The detection in Benton County is the first such case in Arkansas in 2020. Cases also have been confirmed recently in Texas, Kansas and Missouri that affect mostly horses but some cattle as well, Ward said.

The Arkansas Department of Agriculture has issued movement restrictions for horses in Benton County as well as the three adjacent counties: Carroll, Madison and Washington counties. In order to transport any equine (horses, donkeys or mules) off the owner’s property, owners must have a certificate of inspection issued by a veterinarian licensed in Arkansas and accredited by USDA not more than five days from the date of travel. The department also issued quarantine orders for all animals on the property where VSV was detected as well as animals on all adjacent properties.

Ward said horse and cattle owners should inspect their animals daily and take precautions seriously.

“Always assume when you’re handling your horse that everything you touch could be infectious,” Ward said. “If you touch them, make sure you’re wearing protective gear, especially gloves.”

In its most recent VSV situation report, USDA noted that since the 2020 outbreak began in April, 267 premises in seven states have been identified with either confirmed or suspected cases of VSV, but 142 of those have been released from quarantine.

Managing for vesicular stomatitis in horses

Photo by Todd Johnson, OSU Agricultural Communications Services Oklahoma State horses pond.jpg
Horses infected with vesicular stomatitis must be quarantined, but most recover with proper treatment.

With vesicular stomatitis (VS) confirmed in surrounding states, Oklahoma horse owners were warned to be on the lookout for signs of the disease in their animals, and now a case has been confirmed in Washington County, Okla., according to Oklahoma State University Extension.

VS is a contagious viral disease that — while rarely life threatening — can have a significant financial impact on an individual horse owner and the state’s equine industry, said Dr. Barry Whitworth, Oklahoma State University Extension veterinarian.

“Vesicular stomatitis is a reportable disease. State and federal animal health authorities will be contacted by a horse owner’s local veterinarian, and the state veterinarian will quarantine an affected farm or ranch if a case is confirmed through testing,” he said.

There is currently no U.S. Department of Agriculture-approved vaccine available.

So far in 2020, the viral disease has been reported in Texas, Kansas, Nebraska, Arizona and now Oklahoma.

Oklahoma law requires that horses and other susceptible animal species must be confined to a quarantined location for at least 14 days from the onset of the last case on the property. Equestrian event organizers may choose to cancel horse shows, rodeos and similar events in the surrounding area, Oklahoma State Extension noted. Interstate movement of horses also may be restricted.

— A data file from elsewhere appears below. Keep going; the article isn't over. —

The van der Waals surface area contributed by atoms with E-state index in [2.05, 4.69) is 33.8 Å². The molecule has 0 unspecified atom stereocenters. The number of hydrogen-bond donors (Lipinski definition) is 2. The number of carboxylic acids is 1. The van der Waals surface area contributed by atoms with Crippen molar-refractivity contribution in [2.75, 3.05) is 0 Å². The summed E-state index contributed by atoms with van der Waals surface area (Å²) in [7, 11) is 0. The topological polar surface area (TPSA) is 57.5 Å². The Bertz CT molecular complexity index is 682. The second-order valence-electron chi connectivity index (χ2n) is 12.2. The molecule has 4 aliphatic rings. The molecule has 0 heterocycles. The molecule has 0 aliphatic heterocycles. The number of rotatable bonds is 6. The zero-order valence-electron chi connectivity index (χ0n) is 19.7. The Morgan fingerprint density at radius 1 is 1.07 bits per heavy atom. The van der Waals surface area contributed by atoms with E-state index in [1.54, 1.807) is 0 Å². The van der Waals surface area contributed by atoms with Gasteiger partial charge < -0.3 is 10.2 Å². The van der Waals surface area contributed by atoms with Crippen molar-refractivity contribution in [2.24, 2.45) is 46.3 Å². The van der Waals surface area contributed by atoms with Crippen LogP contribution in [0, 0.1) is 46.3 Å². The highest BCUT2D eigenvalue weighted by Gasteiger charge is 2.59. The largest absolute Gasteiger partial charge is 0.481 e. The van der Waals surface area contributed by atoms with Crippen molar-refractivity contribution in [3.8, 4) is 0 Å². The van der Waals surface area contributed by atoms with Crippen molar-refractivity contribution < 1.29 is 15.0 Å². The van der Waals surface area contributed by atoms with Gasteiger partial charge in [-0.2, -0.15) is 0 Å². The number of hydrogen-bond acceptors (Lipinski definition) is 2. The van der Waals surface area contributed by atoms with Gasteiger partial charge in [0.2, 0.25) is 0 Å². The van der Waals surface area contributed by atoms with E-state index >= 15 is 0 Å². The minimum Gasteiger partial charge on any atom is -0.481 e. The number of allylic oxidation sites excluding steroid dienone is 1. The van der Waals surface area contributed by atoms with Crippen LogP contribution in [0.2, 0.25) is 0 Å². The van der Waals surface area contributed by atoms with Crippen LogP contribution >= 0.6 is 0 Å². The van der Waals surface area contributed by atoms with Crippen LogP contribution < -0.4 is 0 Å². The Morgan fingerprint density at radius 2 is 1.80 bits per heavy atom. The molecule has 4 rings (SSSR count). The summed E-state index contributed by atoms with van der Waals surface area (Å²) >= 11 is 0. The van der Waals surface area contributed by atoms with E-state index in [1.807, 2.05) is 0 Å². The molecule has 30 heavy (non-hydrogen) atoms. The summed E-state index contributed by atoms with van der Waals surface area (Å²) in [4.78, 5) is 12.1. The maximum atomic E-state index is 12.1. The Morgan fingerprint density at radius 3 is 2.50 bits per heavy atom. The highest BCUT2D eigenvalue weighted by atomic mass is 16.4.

Symptoms include blister-like lesions on the tongue, mouth lining, nose or lips of an affected horse. Excessive salivation, difficulty eating and swelling of the coronary band also may be seen. In some cases, the lesions develop on a horse’s udder or sheath. Whitworth said a horse manager should contact a veterinarian immediately if such symptoms are observed.

The disease can be passed from horse to horse by contact with saliva or fluid from ruptured blisters.

“Insect control programs should be implemented, as insects are the primary manner in which the virus is spread,” Oklahoma State Extension equine specialist Kris Hiney said. “Physical contact between animals or contact with buckets, equipment, housing, trailers, feed, bedding, shared water troughs or other items used by an infected horse also can provide a ready means of spread.”

Oklahoma State recommendations include the following to help prevent the occurrence of VS:

  • Healthy horses are more disease resistant, so provide good nutrition, regular exercise, deworming and routine vaccinations.
  • Isolate new horses for at least 21 days before introducing them into a herd or stable.
  • Implement an effective insect control program, because certain types of flies and midges can transmit the disease. Remove manure promptly, and eliminate potential breeding grounds for insects such as standing water and muddy areas.
  • Use individual rather than communal feeders, waterers and equipment.
  • Clean and disinfect feed bunks, waterers, horse trailers and other equipment regularly.
  • Be sure farriers and other equine professionals who come into direct contact with the horse exercise due caution so as not to spread the disease from one horse or facility to the next.

For facilities where VS has been confirmed, horses with lesions should be isolated from others, Oklahoma State Extension said. Healthy animals should always be handled first and ill animals last. Handlers should then shower, change clothing and disinfect equipment to prevent exposing others. Anyone handling infected horses should implement proper biosafety methods, including wearing latex gloves and washing hands after handling animals with lesions.